Before the advent of the computer, people used various forms of ink, ink dispensers, and their hands to get words down on paper. This meant that everyone wanted – nay, that everyone needed – a pleasant and legible script. Some educators even go so far as to say that this is still necessary for brain development, and that handwriting should absolutely still be taught in schools. Whether you agree or disagree with this statement, you’ll find arguments for both sides, as well as a history of handwriting, in Script &Scribble: the Rise and Fall of Handwriting by Kitty Burns Florey.
This book is neither long nor encyclopedic; rather, it’s a lively stroll through the development of writing and the ways in which it has been taught over the centuries. Florey’s tone may be conversational, but she’s done her research, and the book reads like an introductory course taught by an inspired teacher – there are enough good stories here that the learning becomes entertainment. The book is divided into six chapters, each of which stands on its own but also connects with the others to form an elegant overview of penmanship and its ongoing controversies.
Florey is admittedly one of those who yearns for the trappings of a simpler time, mourning the rise of the impersonal box store, ready-made clothing, and lack of interest in penmanship. After beginning with this idea, she then takes us back to ancient times, when chiseling specific marks into a wall marked the beginning of a society built not on oral but written tradition. As the centuries passed, scribes wrote for a variety of reasons: to preserve the great learning of antiquity, to facilitate communication across grand vast geographic reaches of empire, and to facilitate commerce. Different calligraphic scripts developed to further each of these ends.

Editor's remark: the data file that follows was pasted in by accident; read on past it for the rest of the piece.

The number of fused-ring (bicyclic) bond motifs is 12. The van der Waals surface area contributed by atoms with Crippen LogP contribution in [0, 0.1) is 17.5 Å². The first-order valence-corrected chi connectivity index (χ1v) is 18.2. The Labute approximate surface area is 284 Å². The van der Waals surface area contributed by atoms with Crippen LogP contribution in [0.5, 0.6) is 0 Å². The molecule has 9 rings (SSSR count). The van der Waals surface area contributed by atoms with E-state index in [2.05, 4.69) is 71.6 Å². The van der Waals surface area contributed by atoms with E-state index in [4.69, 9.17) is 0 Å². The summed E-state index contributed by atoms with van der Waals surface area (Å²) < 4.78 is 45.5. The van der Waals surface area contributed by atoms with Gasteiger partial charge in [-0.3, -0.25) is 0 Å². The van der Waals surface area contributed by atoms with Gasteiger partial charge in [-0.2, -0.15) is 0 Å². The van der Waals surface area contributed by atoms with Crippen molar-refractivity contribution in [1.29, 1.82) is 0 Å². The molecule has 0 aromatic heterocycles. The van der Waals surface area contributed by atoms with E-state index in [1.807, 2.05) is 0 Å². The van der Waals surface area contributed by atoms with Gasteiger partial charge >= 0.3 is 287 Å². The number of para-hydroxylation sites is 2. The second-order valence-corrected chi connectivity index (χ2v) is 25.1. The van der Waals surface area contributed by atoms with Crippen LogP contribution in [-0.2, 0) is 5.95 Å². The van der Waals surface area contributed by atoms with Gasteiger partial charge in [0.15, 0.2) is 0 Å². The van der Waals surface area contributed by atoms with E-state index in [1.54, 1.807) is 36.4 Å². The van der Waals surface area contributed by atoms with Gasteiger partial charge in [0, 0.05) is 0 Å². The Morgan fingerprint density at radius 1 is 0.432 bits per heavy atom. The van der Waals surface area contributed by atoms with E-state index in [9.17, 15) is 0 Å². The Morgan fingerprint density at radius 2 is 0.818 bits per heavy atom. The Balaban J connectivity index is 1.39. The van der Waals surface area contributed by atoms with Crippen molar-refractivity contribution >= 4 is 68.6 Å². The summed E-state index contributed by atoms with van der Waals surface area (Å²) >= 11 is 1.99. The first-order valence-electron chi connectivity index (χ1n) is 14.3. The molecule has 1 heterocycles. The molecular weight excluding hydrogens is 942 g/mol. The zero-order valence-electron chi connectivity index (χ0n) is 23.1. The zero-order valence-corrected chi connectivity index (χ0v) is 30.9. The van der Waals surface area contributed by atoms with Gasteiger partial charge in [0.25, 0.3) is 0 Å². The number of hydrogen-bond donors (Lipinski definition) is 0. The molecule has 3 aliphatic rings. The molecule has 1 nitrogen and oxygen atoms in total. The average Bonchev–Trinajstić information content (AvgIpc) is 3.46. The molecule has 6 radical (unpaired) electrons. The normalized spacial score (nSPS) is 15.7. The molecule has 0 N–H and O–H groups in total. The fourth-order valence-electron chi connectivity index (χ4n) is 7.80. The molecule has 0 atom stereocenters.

In order to write these scripts, scribes needed implements. Florey takes us from stylus to brush to quill, including the advent of graphite and the development of the pencil. Inks have also changed as pens developed; while we recognize the importance of Gutenberg’s printing press, we rarely stop to consider the relevance of the fountain or ball point pen to the alterations in society. Reading about these tools reminds us of the importance of words, but also of personal connections to them over the centuries.
Florey reminds us that the twentieth and twenty-first centuries are unique in that literacy is increasingly seen as a human right rather than as a marker for the rich. Because of this, pedagogical methods of teaching handwriting became increasingly important up until the advent of computers. Today, of course, there is a great divide between those who remember studying handwriting in school and those who grew up printing before learning how to work a keyboard. Yet the interest in handwriting continues, as a means to journal and take notes but also as an aesthetic ideal. Calligraphers can still find work scribing beautifully (although the hand is increasingly replaced by computer fonts), and many brain researchers feel that one simply learns better once one has learned cursive writing.
Along with the historical research, Florey brings up a number of philosophical questions regarding the aesthetics of handwriting. Is graphology a fun pseudo-science or an intriguing subsidiary of psychology? Should handwriting be beautiful or simply useful? How do different fonts change the way we live our lives? And, of course, do we need handwriting in a keyboarding world? Florey’s book doesn’t fully answer any of these questions, but it does provide a basis for beginning these conversations. Script & Scribble is an enjoyable read for those of us obsessed with the act of writing.
Disclaimer: I have no affiliation with the writer. I borrowed my copy of this book from the Pasadena, California, Public Library.
Florey, Kitty Burns. Script & Scribble: The Rise and Fall of Handwriting. Melville House Publihing, Brooklyn, New York, 2009. ISBN: 978-1-933633-67-1.